I was on our holiday journey in the Seattle area, at Gene Coulon Park on the shore of Lake Washington when I came across this individual on the pier. It didn't move as I walked by, so I took it as an invitation to snap a few close shots. It was disappointed though...I didn't have any food with me.

Tuesday, January 8, 2019

Western Grebes at Clear Lake in Northern California

I'm only now getting through all of the pictures I got during my Christmas journeys. It started with the Tundra Swans that we saw near Williams. We were preparing to cross through the Coast Ranges to get to Highway 101, and Clear Lake offered the most interesting way, bird-wise and geology-wise. Clear Lake is partially dammed by lava flows, and the Mt. Konocti volcano looms over the waters. It's only a few thousand years old and magma chambers in the region are still simmering deep underground.
There is a pier and boat landing at Lucerne that is a favorite stop. We've almost always seen something interesting from there and we weren't disappointed. There were Bonaparte's Gulls by the hundreds, and lots of Pied-billed Grebes and the ever-present Mallards. And lurking close to the pier were several Western Grebes (Aechmophorus occeidentalis). I was able to get a few nice shots.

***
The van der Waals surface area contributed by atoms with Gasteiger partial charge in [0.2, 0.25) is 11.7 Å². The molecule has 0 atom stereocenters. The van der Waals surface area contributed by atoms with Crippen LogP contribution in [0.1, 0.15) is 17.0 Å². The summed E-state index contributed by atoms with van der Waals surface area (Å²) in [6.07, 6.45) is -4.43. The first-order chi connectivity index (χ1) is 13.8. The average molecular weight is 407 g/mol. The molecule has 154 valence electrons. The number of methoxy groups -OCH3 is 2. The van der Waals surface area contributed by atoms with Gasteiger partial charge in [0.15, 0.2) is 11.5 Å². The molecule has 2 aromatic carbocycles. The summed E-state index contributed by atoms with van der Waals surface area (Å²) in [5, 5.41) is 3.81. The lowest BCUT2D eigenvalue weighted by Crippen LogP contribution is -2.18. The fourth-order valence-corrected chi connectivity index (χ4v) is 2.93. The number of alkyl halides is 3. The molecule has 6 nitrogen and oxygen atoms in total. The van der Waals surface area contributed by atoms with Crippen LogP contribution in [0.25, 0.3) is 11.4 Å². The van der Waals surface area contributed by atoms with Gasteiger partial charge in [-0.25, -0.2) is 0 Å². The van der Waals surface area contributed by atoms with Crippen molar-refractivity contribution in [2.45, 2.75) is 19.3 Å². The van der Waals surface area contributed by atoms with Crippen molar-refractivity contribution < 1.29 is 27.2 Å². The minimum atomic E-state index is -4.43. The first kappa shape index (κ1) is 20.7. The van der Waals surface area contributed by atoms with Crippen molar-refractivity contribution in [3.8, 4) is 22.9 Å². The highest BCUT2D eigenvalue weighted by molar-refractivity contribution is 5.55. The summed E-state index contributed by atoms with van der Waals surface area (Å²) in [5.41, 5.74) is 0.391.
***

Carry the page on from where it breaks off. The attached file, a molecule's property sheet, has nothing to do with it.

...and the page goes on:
I always have to remind myself which grebe I'm looking at. The Western Grebe and the Clarke's Grebe were once thought to be the same species, but there were enough differences that they were officially separated. The main tell in the field is that a Clarke's Grebe has white around the striking red eye, while the Western Grebe has black.

A Little Cross-species Bathing...Not That There's Anything Wrong With That...

Mind you, I'm as tolerant as they come. I was running errands at CSU Stanislaus today and found that there were puddles all over the place from last night's rather intense storm. I could see in the distance that some birds were joyfully splashing around. As usual I had my camera so I focused in and saw that they were Cedar Waxwings (Bombycilla cedrorum). But something was off...the bird in back was a lot bigger.
A second later the two birds separated and looked my way. And if looks could kill, I would have been in trouble...that Cedar Waxwing was romping in the water with an American Robin (Turdus migratorious)! The scandal of it all!
 Ah, to each their own, I say. I carried on with my errands.

Saturday, January 5, 2019

For National Bird Day, a Phainopepla on the Tuolumne River

It's hard to choose a favorite bird to post on National Bird Day. I have lots of favorites and they change from day to day. So I'm going with the bird I was the most pleased to find during the first days of 2019. I was on the Tuolumne River at Old Basso Bridge when I spotted a black bird in a treetop. I assumed it was a blackbird (it was black, after all), but the crest became visible and I knew right away I was looking at a Phainopepla (Phainopepla nitens).